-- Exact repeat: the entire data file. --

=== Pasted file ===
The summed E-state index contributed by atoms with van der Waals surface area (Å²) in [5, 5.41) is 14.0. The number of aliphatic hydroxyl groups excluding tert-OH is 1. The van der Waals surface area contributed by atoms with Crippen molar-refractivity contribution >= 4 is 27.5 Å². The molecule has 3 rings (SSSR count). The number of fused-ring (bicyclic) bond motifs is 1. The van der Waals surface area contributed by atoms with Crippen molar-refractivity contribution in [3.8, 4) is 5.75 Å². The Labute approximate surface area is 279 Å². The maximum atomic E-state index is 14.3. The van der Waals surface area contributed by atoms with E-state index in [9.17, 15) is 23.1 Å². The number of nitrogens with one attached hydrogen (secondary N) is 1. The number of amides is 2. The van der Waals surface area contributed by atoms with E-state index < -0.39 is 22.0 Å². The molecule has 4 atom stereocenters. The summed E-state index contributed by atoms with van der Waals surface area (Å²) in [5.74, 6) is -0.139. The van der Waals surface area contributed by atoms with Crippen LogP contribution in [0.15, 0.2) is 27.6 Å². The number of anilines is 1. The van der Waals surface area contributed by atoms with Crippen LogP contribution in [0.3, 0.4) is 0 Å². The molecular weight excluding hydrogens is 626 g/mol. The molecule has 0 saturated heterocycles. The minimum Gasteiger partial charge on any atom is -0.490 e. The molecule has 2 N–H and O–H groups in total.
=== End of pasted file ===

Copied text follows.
The summed E-state index contributed by atoms with van der Waals surface area (Å²) in [5, 5.41) is 14.0. The number of aliphatic hydroxyl groups excluding tert-OH is 1. The van der Waals surface area contributed by atoms with Crippen molar-refractivity contribution >= 4 is 27.5 Å². The molecule has 3 rings (SSSR count). The number of fused-ring (bicyclic) bond motifs is 1. The van der Waals surface area contributed by atoms with Crippen molar-refractivity contribution in [3.8, 4) is 5.75 Å². The Labute approximate surface area is 279 Å². The maximum atomic E-state index is 14.3. The van der Waals surface area contributed by atoms with E-state index in [9.17, 15) is 23.1 Å². The number of nitrogens with one attached hydrogen (secondary N) is 1. The number of amides is 2. The van der Waals surface area contributed by atoms with E-state index < -0.39 is 22.0 Å². The molecule has 4 atom stereocenters. The summed E-state index contributed by atoms with van der Waals surface area (Å²) in [5.74, 6) is -0.139. The van der Waals surface area contributed by atoms with Crippen LogP contribution in [0.15, 0.2) is 27.6 Å². The number of anilines is 1. The van der Waals surface area contributed by atoms with Crippen LogP contribution in [0.3, 0.4) is 0 Å². The molecular weight excluding hydrogens is 626 g/mol. The molecule has 0 saturated heterocycles. The minimum Gasteiger partial charge on any atom is -0.490 e. The molecule has 2 N–H and O–H groups in total.